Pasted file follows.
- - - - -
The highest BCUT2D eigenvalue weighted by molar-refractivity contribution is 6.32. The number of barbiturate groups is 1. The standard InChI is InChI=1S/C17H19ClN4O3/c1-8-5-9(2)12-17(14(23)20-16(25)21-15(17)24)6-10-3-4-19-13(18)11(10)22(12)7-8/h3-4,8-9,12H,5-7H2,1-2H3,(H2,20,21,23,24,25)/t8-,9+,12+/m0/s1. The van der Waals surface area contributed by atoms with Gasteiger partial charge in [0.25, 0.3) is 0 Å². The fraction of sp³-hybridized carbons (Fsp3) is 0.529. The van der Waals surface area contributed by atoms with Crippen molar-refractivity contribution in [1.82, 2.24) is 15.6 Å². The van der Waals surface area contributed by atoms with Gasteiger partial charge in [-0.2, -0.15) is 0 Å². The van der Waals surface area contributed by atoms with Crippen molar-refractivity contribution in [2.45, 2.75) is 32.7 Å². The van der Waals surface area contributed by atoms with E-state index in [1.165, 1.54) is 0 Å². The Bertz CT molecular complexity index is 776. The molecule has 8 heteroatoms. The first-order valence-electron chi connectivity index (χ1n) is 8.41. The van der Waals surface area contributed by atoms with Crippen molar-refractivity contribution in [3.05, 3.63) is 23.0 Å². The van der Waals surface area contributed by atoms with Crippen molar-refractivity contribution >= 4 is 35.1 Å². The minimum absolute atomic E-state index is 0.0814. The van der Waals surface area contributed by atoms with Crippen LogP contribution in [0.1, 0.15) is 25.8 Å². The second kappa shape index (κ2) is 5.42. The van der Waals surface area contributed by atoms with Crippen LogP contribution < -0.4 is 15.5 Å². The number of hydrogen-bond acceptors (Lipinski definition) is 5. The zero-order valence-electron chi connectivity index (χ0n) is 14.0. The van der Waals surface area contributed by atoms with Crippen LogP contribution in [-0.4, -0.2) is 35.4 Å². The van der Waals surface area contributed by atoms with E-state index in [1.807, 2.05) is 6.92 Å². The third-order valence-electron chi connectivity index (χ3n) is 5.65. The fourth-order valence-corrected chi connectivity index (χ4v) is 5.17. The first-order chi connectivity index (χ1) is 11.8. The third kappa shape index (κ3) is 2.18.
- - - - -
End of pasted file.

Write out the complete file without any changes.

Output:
The highest BCUT2D eigenvalue weighted by molar-refractivity contribution is 6.32. The number of barbiturate groups is 1. The standard InChI is InChI=1S/C17H19ClN4O3/c1-8-5-9(2)12-17(14(23)20-16(25)21-15(17)24)6-10-3-4-19-13(18)11(10)22(12)7-8/h3-4,8-9,12H,5-7H2,1-2H3,(H2,20,21,23,24,25)/t8-,9+,12+/m0/s1. The van der Waals surface area contributed by atoms with Gasteiger partial charge in [0.25, 0.3) is 0 Å². The fraction of sp³-hybridized carbons (Fsp3) is 0.529. The van der Waals surface area contributed by atoms with Crippen molar-refractivity contribution in [1.82, 2.24) is 15.6 Å². The van der Waals surface area contributed by atoms with Gasteiger partial charge in [-0.2, -0.15) is 0 Å². The van der Waals surface area contributed by atoms with Crippen molar-refractivity contribution in [2.45, 2.75) is 32.7 Å². The van der Waals surface area contributed by atoms with E-state index in [1.165, 1.54) is 0 Å². The Bertz CT molecular complexity index is 776. The molecule has 8 heteroatoms. The first-order valence-electron chi connectivity index (χ1n) is 8.41. The van der Waals surface area contributed by atoms with Crippen molar-refractivity contribution in [3.05, 3.63) is 23.0 Å². The van der Waals surface area contributed by atoms with Crippen molar-refractivity contribution >= 4 is 35.1 Å². The minimum absolute atomic E-state index is 0.0814. The van der Waals surface area contributed by atoms with Crippen LogP contribution in [0.1, 0.15) is 25.8 Å². The second kappa shape index (κ2) is 5.42. The van der Waals surface area contributed by atoms with Crippen LogP contribution < -0.4 is 15.5 Å². The number of hydrogen-bond acceptors (Lipinski definition) is 5. The zero-order valence-electron chi connectivity index (χ0n) is 14.0. The van der Waals surface area contributed by atoms with Crippen LogP contribution in [-0.4, -0.2) is 35.4 Å². The van der Waals surface area contributed by atoms with E-state index in [1.807, 2.05) is 6.92 Å². The third-order valence-electron chi connectivity index (χ3n) is 5.65. The fourth-order valence-corrected chi connectivity index (χ4v) is 5.17. The first-order chi connectivity index (χ1) is 11.8. The third kappa shape index (κ3) is 2.18.